The Power of Calibration

How many of you recently concluded an annual performance review for your team members? How did it go? Don’t ask yourself, ask the employees. A performance appraisal is supposed to help them get an accurate picture of their performance. The right feedback can help employees give insight in to their possible career progress.

One of the complaints I often hear about performance appraisals is that employees find the assessment subjective and they can’t relate their appraisal with that of their colleagues in other parts of the organization. First of all let me refute one common misconception: assessments are by definition; subjective. They can’t and never should be objective, as the element that you are measuring is not the same for each and every individual or organization. However in order to ensure equity and fairness, it is necessary that the same level of subjectivity is applied across organizations and not have one boss be more generous (or more stingy) than others.

You can, within an organization, department or team, create consistency of criteria, so the assessment of an employee in one department is relatively comparable with the assessment of another employee in another department.

How you might ask? The answer is relatively simple; by calibrating the assessments of employees across the organization before you have your performance conversations.

I have recently helped a number of companies in doing just that and the results have been pretty amazing. According to Sadia Junaid, Organization Development Manager for Engro Foods: “Calibration is a powerful tool that enables managers to connect the dots and complete the picture before you step into a performance appraisal discussion with your team members. It’s the perfect way to enhance the quality of feedback for your employees”.

So what is a calibration exercise? It is a discussion between line managers in which they compare, agree and cluster the performance and potential of all their direct reports across their teams. In doing so they:
– Assess their direct reports equitably and across organization / department
– Get input for the performance review from peers on their direct reports
– Agree collectively on development needs and career actions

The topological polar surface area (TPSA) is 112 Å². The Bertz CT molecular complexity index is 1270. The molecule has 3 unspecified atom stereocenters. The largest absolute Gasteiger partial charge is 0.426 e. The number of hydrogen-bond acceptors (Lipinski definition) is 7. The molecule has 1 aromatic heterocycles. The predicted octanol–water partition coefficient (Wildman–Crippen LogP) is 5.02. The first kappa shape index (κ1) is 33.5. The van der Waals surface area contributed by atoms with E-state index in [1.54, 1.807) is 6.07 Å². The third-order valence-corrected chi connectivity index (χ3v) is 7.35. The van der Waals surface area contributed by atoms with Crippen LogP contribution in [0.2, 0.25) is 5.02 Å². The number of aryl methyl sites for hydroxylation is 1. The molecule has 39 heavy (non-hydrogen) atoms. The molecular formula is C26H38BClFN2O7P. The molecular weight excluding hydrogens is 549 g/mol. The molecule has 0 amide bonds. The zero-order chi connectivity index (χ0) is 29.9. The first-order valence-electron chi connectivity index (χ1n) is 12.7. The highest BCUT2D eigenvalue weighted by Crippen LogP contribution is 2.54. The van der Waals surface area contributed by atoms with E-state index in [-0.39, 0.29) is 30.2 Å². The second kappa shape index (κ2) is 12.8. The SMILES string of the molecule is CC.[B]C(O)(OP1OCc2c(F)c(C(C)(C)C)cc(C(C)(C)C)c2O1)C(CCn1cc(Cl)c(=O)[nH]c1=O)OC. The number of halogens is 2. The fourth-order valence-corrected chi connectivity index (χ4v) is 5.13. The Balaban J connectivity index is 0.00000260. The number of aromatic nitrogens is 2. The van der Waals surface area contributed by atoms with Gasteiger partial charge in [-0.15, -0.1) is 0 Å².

– Speak with ‘one voice’ as a leadership team to individual managers

Not only do you help create more equity, you can also identify and agree who your ‘Top Talent’ is, making it easier for you to focus your development resources on the talent you want to spend it on.

Asking Shan UL Haq, People Excellence Director at Telenor Pakistan, about their experience with calibrating their talent, he said: “It clearly singled out our top talent – and also those resources whom we need to invest time in terms of performance management. The most important consequence of the exercise was a much clearer understanding of the development needs of our talent”.

The talent calibration exercise does require time investment. Is it worth it? …Yes! I guarantee you that your performance discussion and the satisfaction for both employee and line manager will significantly increase and as with every process, you get more out of it the more and longer you practice it!

If you have any performance discussion experience you want to share, send it to paul@engageconsulting.biz or leave a comment on this blog. Looking forward to hear your stories.

– Paul Keijzer

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3 thoughts on “The Power of Calibration

  1. Calibration is a very powerful tool. Management Team’s comments on performance and potential, uniformity in judgment criteria, and agreement on the final outlook of talent post a usually intense & engaged discussion can clearly give an overview of top talent, development needs of all employees being reviewed etc.

    As for your question on worth of these sessions, i believe, line management would only see the value of their time and energy invested in the talent review sessions if the outcome is materialised into development plans being executed, top talent being given more challenges and more complex roles and succession plans being implemented.

    It is very similar to the annual engagement surveys. It is not enough to just run the process, but to create post results value by following through on agreed action items. As HR professionals, it is imperative that we close the loop on such processes by excellently executing the conclusion of the sessions.

  2. Good article Paul.
    I am not an HR person however do you have any material that can help me in understanding Talent Calibration Exercise?
    Since I left my ex company back in 2009, I am living in the stoneage in Saudi Arabia where most of the companies (and managers) take Performance Appraisal as Confidential Revenge (Review).
    However, I would like to do something different with my team and this exercise may help me.
    Regards
    M.

  3. Thanks Moin.
    The calibration exercise is all about getting people from the same level. The line mangers discuss the performance and potential of each others team members. The discussion start by each of the line managers putting their direct reports into a 3×3 grid. The 3×3 grid is displayed on the wall and has performance (below, in line and outstanding) on one axis and potential (low, middle and high) on the other.

    The power is in the open discussion and colleagues sharing feedback, insights and views of each others team members. To help here often a facilitator is being used who helps ‘ask the right questions’ to challenge or get examples.

    Obviously this space is too limited to give an extensive explanation but I hope it helps.

    Warm regards Paul

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